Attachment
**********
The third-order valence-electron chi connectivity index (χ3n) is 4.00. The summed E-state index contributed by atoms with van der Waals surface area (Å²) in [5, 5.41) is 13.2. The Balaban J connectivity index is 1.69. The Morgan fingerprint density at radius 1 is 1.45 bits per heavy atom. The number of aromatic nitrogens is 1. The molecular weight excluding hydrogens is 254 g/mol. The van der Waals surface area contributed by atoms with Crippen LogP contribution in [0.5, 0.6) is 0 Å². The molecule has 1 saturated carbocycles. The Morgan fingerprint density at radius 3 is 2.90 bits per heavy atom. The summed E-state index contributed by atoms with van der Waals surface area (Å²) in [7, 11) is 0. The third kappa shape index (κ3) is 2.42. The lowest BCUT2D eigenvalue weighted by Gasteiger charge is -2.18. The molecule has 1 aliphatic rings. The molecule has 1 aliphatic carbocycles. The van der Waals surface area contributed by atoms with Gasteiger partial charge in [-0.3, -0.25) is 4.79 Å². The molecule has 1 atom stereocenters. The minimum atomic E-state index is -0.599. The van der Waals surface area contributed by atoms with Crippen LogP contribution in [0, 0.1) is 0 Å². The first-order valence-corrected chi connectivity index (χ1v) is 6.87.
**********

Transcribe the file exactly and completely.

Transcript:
The third-order valence-electron chi connectivity index (χ3n) is 4.00. The summed E-state index contributed by atoms with van der Waals surface area (Å²) in [5, 5.41) is 13.2. The Balaban J connectivity index is 1.69. The Morgan fingerprint density at radius 1 is 1.45 bits per heavy atom. The number of aromatic nitrogens is 1. The molecular weight excluding hydrogens is 254 g/mol. The van der Waals surface area contributed by atoms with Crippen LogP contribution in [0.5, 0.6) is 0 Å². The molecule has 1 saturated carbocycles. The Morgan fingerprint density at radius 3 is 2.90 bits per heavy atom. The summed E-state index contributed by atoms with van der Waals surface area (Å²) in [7, 11) is 0. The third kappa shape index (κ3) is 2.42. The lowest BCUT2D eigenvalue weighted by Gasteiger charge is -2.18. The molecule has 1 aliphatic rings. The molecule has 1 aliphatic carbocycles. The van der Waals surface area contributed by atoms with Gasteiger partial charge in [-0.3, -0.25) is 4.79 Å². The molecule has 1 atom stereocenters. The minimum atomic E-state index is -0.599. The van der Waals surface area contributed by atoms with Crippen LogP contribution in [0, 0.1) is 0 Å². The first-order valence-corrected chi connectivity index (χ1v) is 6.87.